You can never fully understand something until you’ve done it. I’ve always known writing to be hard, time consuming and just all-round challenging.
It hasn’t been until I’ve been up to my eyeballs in fiction writing for the best part of a year that I’ve really started to understand just how hard.
I can’t settle on one single project, so I have a bunch of stories on the go right now (in case you hadn’t noticed) and my big goal for the first half of 2020 is to have one of them finished. The further in I go with them, the more aware I am that the end of that first draft is a very long way from the end of the story itself.
At least two of my stories are going to need huge amounts of cross-checking in terms of timelines, names, and world building. I’ve created a fantasy world, but it’s the good old European Middle Ages-ish sort of setting, which makes life both easier and harder.
While they are both ‘my’ worlds, and officially subject only to my imagination, they need to be able to draw on shared knowledge to be easier to understand, which means I need to get a stronger grip on the fashion, furniture, and technology of that general period in order to give the reader a shortcut into the world. It doesn’t have to be historically exact, but it does help when things make sense in the context of a world with horses, castles and no electricity.
Of course it helps that I’ve been interested in fantasy, history and general random knowledge for some time. It helps even more that I live in the UK and can run off to the Tower of London, or Cardiff Castle, or York on a free day (Covid-19 permitting, meanwhile there are always the virtual tours of museums and houses). Absorbing the world is a huge help and means that, while I know my story ‘facts’ will need checking, I’m not so worried about being so completely off that it interrupts my initial draft.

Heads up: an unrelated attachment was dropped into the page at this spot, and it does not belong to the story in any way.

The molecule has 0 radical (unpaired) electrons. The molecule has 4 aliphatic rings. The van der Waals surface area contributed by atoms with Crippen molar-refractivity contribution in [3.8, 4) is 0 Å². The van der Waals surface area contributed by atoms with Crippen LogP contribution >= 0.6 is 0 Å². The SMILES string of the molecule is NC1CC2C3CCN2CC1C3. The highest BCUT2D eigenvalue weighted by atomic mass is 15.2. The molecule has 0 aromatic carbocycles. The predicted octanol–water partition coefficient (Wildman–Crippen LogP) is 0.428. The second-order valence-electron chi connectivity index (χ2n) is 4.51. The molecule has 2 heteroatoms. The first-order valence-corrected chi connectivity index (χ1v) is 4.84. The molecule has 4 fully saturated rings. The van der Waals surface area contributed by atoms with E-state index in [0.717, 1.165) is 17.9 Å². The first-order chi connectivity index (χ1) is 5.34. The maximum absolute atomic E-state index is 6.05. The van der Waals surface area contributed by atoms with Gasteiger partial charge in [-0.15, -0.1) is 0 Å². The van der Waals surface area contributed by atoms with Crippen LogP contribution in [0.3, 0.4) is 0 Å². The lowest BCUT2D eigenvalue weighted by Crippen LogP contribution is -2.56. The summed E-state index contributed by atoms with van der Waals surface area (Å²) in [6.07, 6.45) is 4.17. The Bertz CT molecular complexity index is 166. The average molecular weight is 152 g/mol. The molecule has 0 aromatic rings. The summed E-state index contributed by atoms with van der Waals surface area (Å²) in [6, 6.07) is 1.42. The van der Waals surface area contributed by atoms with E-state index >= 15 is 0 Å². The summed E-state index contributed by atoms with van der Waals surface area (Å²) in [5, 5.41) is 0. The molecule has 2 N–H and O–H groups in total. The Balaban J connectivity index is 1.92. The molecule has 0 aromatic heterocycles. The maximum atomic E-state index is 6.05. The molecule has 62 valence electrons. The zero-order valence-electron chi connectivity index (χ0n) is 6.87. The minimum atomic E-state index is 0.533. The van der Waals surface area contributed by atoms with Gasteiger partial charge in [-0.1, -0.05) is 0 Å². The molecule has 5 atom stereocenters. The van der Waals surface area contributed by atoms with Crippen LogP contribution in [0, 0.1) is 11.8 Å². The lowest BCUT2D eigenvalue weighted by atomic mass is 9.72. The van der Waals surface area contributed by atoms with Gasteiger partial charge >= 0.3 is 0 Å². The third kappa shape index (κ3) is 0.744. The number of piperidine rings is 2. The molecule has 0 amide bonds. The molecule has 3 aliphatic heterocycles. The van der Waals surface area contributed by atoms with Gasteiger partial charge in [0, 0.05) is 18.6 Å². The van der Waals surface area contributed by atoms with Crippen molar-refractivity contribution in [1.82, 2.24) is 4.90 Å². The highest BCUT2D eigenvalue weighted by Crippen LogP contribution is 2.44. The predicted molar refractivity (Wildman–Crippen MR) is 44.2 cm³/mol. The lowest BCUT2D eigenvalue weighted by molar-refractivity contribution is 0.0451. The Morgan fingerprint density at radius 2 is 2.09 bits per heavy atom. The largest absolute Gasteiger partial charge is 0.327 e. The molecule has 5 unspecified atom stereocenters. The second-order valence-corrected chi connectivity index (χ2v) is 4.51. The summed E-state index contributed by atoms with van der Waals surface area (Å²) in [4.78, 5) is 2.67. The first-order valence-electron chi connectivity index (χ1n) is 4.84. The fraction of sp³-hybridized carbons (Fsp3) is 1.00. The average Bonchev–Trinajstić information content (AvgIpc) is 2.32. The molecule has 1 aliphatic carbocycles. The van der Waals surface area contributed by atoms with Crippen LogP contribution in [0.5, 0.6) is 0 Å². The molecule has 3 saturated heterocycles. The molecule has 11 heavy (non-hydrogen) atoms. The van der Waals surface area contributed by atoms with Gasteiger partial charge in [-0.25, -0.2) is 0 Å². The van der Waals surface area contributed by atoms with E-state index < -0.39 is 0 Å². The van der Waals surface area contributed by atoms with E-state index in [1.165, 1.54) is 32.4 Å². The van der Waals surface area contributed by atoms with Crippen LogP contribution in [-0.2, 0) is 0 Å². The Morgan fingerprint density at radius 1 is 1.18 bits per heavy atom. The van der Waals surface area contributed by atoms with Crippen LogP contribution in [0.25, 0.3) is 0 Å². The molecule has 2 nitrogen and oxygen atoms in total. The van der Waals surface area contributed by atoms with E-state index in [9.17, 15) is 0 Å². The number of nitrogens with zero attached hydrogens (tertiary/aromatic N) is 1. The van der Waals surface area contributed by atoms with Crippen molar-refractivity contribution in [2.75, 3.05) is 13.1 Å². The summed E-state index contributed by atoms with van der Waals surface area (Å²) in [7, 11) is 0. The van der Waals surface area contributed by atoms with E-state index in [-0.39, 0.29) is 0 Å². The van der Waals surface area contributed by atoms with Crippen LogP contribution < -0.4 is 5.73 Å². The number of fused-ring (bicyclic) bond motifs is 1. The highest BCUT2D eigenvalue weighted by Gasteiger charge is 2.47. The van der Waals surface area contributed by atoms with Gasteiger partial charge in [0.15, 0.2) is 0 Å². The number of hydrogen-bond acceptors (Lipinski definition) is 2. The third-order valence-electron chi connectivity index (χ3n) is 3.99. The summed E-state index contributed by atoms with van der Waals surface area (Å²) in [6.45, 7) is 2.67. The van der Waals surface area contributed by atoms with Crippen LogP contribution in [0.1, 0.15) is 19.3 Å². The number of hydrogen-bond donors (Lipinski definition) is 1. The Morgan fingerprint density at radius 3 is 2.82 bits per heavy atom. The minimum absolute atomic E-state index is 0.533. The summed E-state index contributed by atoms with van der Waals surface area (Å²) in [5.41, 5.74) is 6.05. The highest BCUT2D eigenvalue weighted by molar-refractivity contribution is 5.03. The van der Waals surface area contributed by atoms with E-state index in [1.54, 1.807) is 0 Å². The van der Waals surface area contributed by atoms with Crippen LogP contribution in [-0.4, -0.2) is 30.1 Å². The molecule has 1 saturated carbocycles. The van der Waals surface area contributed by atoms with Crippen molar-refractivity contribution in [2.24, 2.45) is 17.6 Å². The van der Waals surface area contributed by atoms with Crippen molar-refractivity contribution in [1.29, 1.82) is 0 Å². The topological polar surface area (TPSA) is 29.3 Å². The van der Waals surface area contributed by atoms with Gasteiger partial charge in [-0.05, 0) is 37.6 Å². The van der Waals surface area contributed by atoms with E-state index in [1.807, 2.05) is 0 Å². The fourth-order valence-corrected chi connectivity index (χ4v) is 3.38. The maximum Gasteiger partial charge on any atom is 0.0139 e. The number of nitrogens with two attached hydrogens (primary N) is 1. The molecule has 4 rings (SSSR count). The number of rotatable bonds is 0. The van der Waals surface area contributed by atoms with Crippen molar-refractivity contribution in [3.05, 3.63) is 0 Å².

I’m one of those people who writes to find out what happened. I need to do that first draft to have any idea on where, what, who, how or why, and having to stop and research in the middle of that would be a nightmare.
Of course this means that if I ever decide to set something in places I don’t know as well – the Ottoman Empire, America, Japan, China, India, Eastern Europe – I kind of need to do some sort of immersion work before I start writing.
Weirdly, I could probably do less prep if I decided to come up with a Sci-fi story. It’s a genre I know, and I have a strong enough background in tech that I can get away with a lot. Plus, Sci-fi is less reliant on existing world cultures and norms.
On a tangent but related, I was watching a YouTube video recently on different types of writers. The vlogger is a professional editor and well worth a watch. One of the things she mentioned in this video was a key difference between writers who outline and ‘pansters’ (or discovery writers).
If a discovery writer goes through the exercise of outlining a story – plot, characters, outcome, world – they often lose the motivation to then write the story. This is exactly what happened to me with a space opera that crash landed into my brain about a year ago. I created an outline and haven’t been near it since.
Compare that with a story I kicked off with a four-line dialogue prompt. The first third to half of that story poured out of me like a dam had burst. It’s since slowed and I have only the vaguest idea of the direction and possible outcome, but I can’t wait to find out.